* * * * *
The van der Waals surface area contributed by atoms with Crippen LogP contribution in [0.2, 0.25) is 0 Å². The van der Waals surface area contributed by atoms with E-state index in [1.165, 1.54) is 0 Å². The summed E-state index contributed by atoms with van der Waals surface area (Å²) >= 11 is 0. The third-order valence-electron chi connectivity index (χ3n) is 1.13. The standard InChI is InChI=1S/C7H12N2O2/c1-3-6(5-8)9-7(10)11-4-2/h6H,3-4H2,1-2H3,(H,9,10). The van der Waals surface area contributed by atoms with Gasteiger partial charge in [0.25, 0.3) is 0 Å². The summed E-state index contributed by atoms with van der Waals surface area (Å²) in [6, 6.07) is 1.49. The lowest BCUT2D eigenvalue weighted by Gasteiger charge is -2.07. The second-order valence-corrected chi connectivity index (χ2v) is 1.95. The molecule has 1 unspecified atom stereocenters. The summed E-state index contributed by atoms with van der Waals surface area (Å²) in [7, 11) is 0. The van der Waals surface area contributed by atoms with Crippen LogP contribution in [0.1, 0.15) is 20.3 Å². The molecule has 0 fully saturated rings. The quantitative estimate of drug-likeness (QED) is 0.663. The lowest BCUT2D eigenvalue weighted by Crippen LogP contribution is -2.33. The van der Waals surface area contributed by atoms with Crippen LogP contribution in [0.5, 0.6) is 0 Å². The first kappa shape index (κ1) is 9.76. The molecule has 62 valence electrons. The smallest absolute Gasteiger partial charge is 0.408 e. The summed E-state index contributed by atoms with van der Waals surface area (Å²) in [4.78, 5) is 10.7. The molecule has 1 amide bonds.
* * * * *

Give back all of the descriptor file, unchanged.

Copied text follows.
The van der Waals surface area contributed by atoms with Crippen LogP contribution in [0.2, 0.25) is 0 Å². The van der Waals surface area contributed by atoms with E-state index in [1.165, 1.54) is 0 Å². The summed E-state index contributed by atoms with van der Waals surface area (Å²) >= 11 is 0. The third-order valence-electron chi connectivity index (χ3n) is 1.13. The standard InChI is InChI=1S/C7H12N2O2/c1-3-6(5-8)9-7(10)11-4-2/h6H,3-4H2,1-2H3,(H,9,10). The van der Waals surface area contributed by atoms with Gasteiger partial charge in [0.25, 0.3) is 0 Å². The summed E-state index contributed by atoms with van der Waals surface area (Å²) in [6, 6.07) is 1.49. The lowest BCUT2D eigenvalue weighted by Gasteiger charge is -2.07. The second-order valence-corrected chi connectivity index (χ2v) is 1.95. The molecule has 1 unspecified atom stereocenters. The summed E-state index contributed by atoms with van der Waals surface area (Å²) in [7, 11) is 0. The van der Waals surface area contributed by atoms with Crippen LogP contribution in [0.1, 0.15) is 20.3 Å². The molecule has 0 fully saturated rings. The quantitative estimate of drug-likeness (QED) is 0.663. The lowest BCUT2D eigenvalue weighted by Crippen LogP contribution is -2.33. The van der Waals surface area contributed by atoms with Crippen LogP contribution in [0.5, 0.6) is 0 Å². The first kappa shape index (κ1) is 9.76. The molecule has 62 valence electrons. The smallest absolute Gasteiger partial charge is 0.408 e. The summed E-state index contributed by atoms with van der Waals surface area (Å²) in [4.78, 5) is 10.7. The molecule has 1 amide bonds.